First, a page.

One of the things I love about this outlet is it combines my love of gadgetry, photography, chemistry, culinary, engineering, and FIRE. Bring them all together and you have an intense combination.Continue Reading...
Archives For Gadgets
Yesterday on the Windows Phone Blog Microsoft announced details on the new update for Windows Phone 8 Update 3 (aka General Distribution Release or GDR3), now available in preview to developers. The new features include support for quad-core processors, larger screens, and customizable ringtones among a slew of others. Butthe feature I’m enjoying the most however is the improved Bluetooth in-car experience, a feature my current car helped to develop.
My GDR3 story begins when my car, a 2010 BMW exhibited some quirks with Windows Phone 8’s unique hands-free features. Windows Phone 8 has the ability to do voice search and even read and reply to text messages via voice by convincing your car’s Bluetooth system you’re in a call. It’s actually a very cool feature but the problem I had was that it didn’t always work in my car, but was flawless in others. I reported it to a friend in Windows Phone and within hours I had a tester in the garage at my office. We were unable to reproduce the drop after many attempts. Then it happened. The test lead took video of the experience and brought it back to the team. A day later, with my permission my car was whisked away by the Bluetooth devteam to test a potential fix. The WP team didn’t stop at just one adhoc test. On two future occasions they borrowed my car and used as a test unit.
If you’re a member of the Windows Phone 8 Developer Program, you can download GDR3 preview and take advantage of the improved Bluetooth features. Of note is a new setting, “Connect in a different way to use Speech with Bluetooth in my Car”. While I can’t be certain, I’m pretty sure my car was a contributor to this feature. You can check out a video walk-through of the new features for GDR3 on WPCentral or via YouTube link below.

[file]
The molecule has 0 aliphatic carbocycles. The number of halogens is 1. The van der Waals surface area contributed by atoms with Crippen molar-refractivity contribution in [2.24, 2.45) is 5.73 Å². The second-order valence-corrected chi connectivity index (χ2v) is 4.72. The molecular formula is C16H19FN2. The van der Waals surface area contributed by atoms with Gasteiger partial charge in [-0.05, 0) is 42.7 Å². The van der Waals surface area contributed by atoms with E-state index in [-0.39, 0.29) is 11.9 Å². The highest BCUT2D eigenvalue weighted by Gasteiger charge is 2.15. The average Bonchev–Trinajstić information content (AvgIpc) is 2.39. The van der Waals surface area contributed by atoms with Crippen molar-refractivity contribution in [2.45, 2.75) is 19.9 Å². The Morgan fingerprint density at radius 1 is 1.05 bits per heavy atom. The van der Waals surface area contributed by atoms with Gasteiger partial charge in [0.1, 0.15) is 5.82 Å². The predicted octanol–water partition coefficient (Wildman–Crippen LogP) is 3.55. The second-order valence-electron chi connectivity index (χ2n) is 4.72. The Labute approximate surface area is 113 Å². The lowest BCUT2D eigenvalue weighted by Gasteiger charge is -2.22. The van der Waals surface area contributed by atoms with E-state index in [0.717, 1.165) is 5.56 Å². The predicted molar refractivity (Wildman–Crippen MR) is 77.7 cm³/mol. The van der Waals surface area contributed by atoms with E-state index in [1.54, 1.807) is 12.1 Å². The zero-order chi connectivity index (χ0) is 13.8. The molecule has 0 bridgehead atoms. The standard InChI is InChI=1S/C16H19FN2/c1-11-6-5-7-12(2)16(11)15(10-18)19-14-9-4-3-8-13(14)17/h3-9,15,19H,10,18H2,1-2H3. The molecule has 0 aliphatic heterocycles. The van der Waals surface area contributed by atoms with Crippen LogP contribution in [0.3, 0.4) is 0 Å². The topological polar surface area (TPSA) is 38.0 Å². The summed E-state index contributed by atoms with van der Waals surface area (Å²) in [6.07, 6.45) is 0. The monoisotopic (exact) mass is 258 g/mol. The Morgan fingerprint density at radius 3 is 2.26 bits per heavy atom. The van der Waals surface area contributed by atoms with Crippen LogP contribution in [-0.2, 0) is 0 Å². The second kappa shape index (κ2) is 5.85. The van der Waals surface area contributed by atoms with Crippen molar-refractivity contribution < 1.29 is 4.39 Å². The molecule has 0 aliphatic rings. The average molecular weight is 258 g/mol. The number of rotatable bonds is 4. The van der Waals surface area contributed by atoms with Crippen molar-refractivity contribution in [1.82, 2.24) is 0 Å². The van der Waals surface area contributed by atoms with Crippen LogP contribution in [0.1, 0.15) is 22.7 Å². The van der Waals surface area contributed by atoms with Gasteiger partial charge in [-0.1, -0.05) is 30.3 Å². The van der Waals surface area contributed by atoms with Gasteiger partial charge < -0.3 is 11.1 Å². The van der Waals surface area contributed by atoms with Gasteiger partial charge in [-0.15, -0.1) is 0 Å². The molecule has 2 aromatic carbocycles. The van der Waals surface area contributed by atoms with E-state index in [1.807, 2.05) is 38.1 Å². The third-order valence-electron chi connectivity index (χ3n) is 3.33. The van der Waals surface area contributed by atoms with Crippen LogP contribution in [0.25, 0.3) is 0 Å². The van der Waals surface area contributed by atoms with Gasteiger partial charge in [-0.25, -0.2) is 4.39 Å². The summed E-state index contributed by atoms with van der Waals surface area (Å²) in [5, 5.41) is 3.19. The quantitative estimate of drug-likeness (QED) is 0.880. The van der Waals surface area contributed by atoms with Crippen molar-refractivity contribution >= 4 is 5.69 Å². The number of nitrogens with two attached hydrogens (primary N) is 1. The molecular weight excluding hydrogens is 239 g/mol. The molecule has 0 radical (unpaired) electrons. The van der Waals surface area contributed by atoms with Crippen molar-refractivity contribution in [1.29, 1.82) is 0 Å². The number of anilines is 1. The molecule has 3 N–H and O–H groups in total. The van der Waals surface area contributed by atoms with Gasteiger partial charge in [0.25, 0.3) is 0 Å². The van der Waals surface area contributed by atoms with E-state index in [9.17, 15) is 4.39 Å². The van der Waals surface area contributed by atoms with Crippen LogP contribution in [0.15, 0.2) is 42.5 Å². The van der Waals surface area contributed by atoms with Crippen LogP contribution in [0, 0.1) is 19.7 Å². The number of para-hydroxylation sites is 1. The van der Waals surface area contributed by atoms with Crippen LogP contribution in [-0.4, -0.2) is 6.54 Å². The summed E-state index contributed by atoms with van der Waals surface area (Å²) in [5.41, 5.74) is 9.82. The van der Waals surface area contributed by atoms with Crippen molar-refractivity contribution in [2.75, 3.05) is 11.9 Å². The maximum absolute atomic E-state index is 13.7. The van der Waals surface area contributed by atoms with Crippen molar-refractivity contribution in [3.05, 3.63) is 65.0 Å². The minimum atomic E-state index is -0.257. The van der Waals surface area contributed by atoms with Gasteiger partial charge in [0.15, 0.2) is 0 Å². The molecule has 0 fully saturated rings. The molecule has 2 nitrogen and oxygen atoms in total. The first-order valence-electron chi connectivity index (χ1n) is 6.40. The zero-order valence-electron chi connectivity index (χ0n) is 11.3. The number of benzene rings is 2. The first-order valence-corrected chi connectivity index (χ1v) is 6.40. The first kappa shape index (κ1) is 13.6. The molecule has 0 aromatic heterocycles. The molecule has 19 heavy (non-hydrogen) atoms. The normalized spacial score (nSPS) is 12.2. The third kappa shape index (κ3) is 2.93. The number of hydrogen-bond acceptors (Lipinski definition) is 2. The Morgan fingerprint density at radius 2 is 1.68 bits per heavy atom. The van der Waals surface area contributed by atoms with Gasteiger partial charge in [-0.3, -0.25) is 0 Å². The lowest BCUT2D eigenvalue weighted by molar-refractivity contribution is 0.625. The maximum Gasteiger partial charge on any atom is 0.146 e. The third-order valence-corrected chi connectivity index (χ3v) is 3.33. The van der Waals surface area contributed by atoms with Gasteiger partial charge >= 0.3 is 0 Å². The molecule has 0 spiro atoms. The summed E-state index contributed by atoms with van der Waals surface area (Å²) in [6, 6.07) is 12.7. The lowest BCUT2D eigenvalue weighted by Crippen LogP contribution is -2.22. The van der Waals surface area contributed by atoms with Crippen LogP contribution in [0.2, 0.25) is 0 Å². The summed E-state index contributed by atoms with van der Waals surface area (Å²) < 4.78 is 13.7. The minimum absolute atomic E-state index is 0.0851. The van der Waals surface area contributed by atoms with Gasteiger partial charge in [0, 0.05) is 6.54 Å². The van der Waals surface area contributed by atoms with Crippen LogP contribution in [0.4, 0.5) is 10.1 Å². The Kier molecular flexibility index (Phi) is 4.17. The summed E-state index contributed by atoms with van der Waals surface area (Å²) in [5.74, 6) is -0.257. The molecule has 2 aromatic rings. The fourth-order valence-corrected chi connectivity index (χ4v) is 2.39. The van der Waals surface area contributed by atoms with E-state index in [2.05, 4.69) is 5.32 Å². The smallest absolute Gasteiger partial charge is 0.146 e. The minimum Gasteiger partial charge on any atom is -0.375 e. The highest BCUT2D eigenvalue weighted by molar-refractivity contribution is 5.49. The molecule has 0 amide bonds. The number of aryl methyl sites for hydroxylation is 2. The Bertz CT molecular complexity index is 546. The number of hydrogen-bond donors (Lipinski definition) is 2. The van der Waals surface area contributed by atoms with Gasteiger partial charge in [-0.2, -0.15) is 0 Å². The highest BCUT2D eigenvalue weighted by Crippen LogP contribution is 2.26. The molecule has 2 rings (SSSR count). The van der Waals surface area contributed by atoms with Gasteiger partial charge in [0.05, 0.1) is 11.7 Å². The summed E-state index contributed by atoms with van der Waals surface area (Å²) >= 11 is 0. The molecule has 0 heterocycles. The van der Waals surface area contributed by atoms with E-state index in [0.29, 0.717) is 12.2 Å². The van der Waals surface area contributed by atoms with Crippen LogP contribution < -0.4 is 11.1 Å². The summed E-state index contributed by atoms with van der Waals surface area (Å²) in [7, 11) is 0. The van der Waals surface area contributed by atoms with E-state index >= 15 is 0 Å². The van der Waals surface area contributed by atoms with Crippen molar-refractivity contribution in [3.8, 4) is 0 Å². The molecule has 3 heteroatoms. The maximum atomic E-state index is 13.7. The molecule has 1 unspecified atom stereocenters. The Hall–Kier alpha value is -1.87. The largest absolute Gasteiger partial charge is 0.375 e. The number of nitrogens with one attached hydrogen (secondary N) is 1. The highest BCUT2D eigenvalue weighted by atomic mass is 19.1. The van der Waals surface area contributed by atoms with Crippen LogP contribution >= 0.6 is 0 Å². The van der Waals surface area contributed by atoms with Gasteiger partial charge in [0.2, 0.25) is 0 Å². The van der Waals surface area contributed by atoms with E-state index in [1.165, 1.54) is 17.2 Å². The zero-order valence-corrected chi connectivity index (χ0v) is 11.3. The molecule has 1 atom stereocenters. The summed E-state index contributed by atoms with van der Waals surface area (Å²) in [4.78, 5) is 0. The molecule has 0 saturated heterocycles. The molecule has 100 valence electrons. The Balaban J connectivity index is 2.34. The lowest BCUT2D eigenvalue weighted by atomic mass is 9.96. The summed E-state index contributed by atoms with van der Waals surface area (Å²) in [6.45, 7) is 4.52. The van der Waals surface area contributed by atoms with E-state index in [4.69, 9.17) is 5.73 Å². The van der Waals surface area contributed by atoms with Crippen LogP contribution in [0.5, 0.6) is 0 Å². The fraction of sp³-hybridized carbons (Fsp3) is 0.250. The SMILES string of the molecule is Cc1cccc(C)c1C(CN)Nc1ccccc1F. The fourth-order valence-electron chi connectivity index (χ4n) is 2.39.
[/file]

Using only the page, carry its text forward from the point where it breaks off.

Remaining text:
There are few consumer electronics devices that have elicited delight from me like Sonos. I’m fortunate enough to have worked with the company in the past, to help test their products over the past six years. As a result, I’ve become a customer over and again Sonos powers the outdoor patio remodel we did a few years ago, our multizone home audio in the main living areas and recently the addition of a Playbar and Sonos Sub to our main family room have met with universal approval.
Enter the Sonos PLAY:1. Priced similarly to Jawbone or other products, the newest and most affordable product in Sonos’ lineup is sure to bring in a whole new category of enthusiast.
The PLAY:1 solves another challenge – 5.1 surround sound in the family room. The TV sits at a 45deg angle to the rest of the room, walls at odd angles with load bearing beams making it highly impractical to use in-wall or mounted rear channels. I can get power to the appropriate locations but the home-run for speaker cable would be a major undertaking. I thought that latency would be a concern but having recently tested a Sonos Playbar and Sonos Sub configuration I’m no longer concerned. The latency was negligible to me and could not be perceived by the family.
The Sonos PLAY:1 comes with two class-D amplifiers, one 3.5″ mid-woofer and one tweeter. The design is typical Sonos – high attention to detail and meticulous design. Available in white or black, the PLAY:1 is even humidity resistant so you can use it in the bathroom. Just don’t put it in the shower or tub.
If you’ve been considering Sonos, I highly recommend the new Sonos PLAY:1 as an entry-level option or to round out a Sonos-based home theater system. Just in time for the holidays.